The shady Southern pine trees on the outskirts of Shreveport, La., serve as a year-round "New England" set for the television series Salem, one of many shows and movies being filmed in the state.
With a temperate climate and generous tax incentives, Louisiana has been luring the California-based film industry south, creating thousands of new jobs and businesses in the process.
"We have been on a steady upward trajectory since Louisiana adopted its incentive program in 2002," said Chris Stelly, executive director of Louisiana Entertainment, a government organization tasked with developing the state's entertainment industry. "2013 was our biggest year."
With films like G.I Joe, The Butler and Enders Game shot in the Bayou State, last year it topped Film L.A.'s Feature Film Production Study as the number 1 location for motion picture filming. From 2002 to 2012 (the last year data was available), the industry created more than 14,000 jobs -- more than half of which were between 2010 and 2012, according to the Louisiana Department of Economic Development.
It's reflected in a variety of jobs -- everything from costume shops to caterers to truck drivers.
Stelly estimates small businesses represent over 50% of the state's $1 billion film industry. "There's plenty of opportunities for business of all sorts and sizes -- small businesses in particular," he said.
New Orleans-based Hollywood Trucks is one business that has expanded with the state's growing movie production.
Andre Champagne, a 37-year-old native of Baton Rouge, La., started Hollywood Trucks in 2007 when the state was still in the infancy of its film incentive program. He had $100,000, one employee, five vans and two stake-bed trucks.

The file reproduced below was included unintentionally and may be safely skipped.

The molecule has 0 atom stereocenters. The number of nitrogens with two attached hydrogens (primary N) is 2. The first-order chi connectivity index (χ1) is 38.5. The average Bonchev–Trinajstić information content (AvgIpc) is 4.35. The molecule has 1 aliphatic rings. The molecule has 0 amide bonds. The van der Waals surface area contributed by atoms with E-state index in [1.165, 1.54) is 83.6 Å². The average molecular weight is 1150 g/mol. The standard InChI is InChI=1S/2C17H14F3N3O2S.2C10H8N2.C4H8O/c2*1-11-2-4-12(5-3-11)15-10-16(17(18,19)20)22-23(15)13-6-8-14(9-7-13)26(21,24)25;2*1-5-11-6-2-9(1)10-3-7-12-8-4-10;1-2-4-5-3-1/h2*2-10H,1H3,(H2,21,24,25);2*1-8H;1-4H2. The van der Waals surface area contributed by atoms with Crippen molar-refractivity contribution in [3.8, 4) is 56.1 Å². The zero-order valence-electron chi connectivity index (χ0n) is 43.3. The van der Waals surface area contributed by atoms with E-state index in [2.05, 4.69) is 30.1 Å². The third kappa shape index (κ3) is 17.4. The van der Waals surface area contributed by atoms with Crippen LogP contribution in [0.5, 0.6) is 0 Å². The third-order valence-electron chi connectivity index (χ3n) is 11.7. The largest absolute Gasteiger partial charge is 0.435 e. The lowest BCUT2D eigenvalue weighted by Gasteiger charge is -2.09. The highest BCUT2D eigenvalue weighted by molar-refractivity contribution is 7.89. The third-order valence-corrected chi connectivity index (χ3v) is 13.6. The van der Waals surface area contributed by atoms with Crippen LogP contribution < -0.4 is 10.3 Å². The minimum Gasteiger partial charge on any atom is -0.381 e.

"At the time, the state had a fantastic program, but because it was in the starting stages there was no infrastructure," Champagne said.
Today, Champagne has a fleet of over 300 specialized trucks that provide everything needed for on-location filming -- from restroom trailers to flatbeds for moving props. He has 14 full-time employees and brings in $5 million a year.
"Our company has probably done 98% of every single project in the state of Louisiana," he said
The young entrepreneur said he really started to notice the industry's growth in 2009, which Stelly confirmed.
"The film industry was pulling itself out of the recession, and [Louisiana] started to see a pick-up in late 2009 and 2010," Stelly said.
Wingate Jones was poised to take advantage of this recovery.
"I opened up Southern Costume Company to fill the niche that I saw," said Jones, who had worked in the wardrobe department of films in California and saw that Louisiana didn't have a costume shop catering to the film industry.
"I bought a bunch of stuff in California and a trunk load [of garments] from different studios to bring into New Orleans," said Wingate, who invested around $60,000 to start the business.
He offers on-site tailoring, production rentals as well as costume rentals for the general public, especially during Mardi Gras. Jones said the movie portion represents over a third of the shop's business.
"The motion picture and television industry has helped me keep afloat," he said, estimating that he's rented to about 90% of the productions in New Orleans and 30% of those in Louisiana.
The industry shows no sign of stopping its love affair with Louisiana. The Southern Costume Company outfitted Dallas Buyer's Club, 12 Years a Slave, and is currently working on the latest installments of Terminator and Fantastic Four.
"I think we will meet or exceed those number that we had last year," Stelly said. "It's just kind of one of those states that kind of allows the artistic spirit to thrive."